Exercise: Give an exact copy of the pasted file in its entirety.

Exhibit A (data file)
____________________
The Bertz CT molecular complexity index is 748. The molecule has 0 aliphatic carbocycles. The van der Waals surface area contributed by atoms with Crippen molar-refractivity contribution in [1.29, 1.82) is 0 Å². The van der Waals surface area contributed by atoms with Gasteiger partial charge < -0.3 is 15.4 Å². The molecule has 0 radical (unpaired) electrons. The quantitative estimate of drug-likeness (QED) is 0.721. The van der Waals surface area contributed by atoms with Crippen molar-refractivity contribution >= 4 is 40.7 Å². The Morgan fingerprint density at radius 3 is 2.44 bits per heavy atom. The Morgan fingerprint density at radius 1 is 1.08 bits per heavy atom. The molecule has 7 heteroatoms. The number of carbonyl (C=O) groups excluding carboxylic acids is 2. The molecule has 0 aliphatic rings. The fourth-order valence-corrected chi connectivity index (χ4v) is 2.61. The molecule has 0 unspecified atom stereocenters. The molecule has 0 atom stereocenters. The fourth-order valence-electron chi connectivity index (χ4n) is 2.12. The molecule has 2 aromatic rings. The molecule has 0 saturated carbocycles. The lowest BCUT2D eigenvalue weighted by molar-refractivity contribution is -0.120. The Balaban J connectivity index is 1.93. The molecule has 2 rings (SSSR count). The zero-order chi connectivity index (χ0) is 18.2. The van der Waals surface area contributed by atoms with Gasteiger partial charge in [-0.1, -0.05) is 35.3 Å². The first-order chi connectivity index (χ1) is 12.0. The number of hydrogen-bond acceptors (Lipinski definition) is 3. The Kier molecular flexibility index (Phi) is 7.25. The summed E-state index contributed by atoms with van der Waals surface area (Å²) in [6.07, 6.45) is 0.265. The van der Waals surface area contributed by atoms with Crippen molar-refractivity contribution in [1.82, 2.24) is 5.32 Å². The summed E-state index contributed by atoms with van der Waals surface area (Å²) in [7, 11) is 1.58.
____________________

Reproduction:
The Bertz CT molecular complexity index is 748. The molecule has 0 aliphatic carbocycles. The van der Waals surface area contributed by atoms with Crippen molar-refractivity contribution in [1.29, 1.82) is 0 Å². The van der Waals surface area contributed by atoms with Gasteiger partial charge < -0.3 is 15.4 Å². The molecule has 0 radical (unpaired) electrons. The quantitative estimate of drug-likeness (QED) is 0.721. The van der Waals surface area contributed by atoms with Crippen molar-refractivity contribution >= 4 is 40.7 Å². The Morgan fingerprint density at radius 3 is 2.44 bits per heavy atom. The Morgan fingerprint density at radius 1 is 1.08 bits per heavy atom. The molecule has 7 heteroatoms. The number of carbonyl (C=O) groups excluding carboxylic acids is 2. The molecule has 0 aliphatic rings. The fourth-order valence-corrected chi connectivity index (χ4v) is 2.61. The molecule has 0 unspecified atom stereocenters. The molecule has 0 atom stereocenters. The fourth-order valence-electron chi connectivity index (χ4n) is 2.12. The molecule has 2 aromatic rings. The molecule has 0 saturated carbocycles. The lowest BCUT2D eigenvalue weighted by molar-refractivity contribution is -0.120. The Balaban J connectivity index is 1.93. The molecule has 2 rings (SSSR count). The zero-order chi connectivity index (χ0) is 18.2. The van der Waals surface area contributed by atoms with Gasteiger partial charge in [-0.1, -0.05) is 35.3 Å². The first-order chi connectivity index (χ1) is 12.0. The number of hydrogen-bond acceptors (Lipinski definition) is 3. The Kier molecular flexibility index (Phi) is 7.25. The summed E-state index contributed by atoms with van der Waals surface area (Å²) in [6.07, 6.45) is 0.265. The van der Waals surface area contributed by atoms with Crippen molar-refractivity contribution in [1.82, 2.24) is 5.32 Å². The summed E-state index contributed by atoms with van der Waals surface area (Å²) in [7, 11) is 1.58.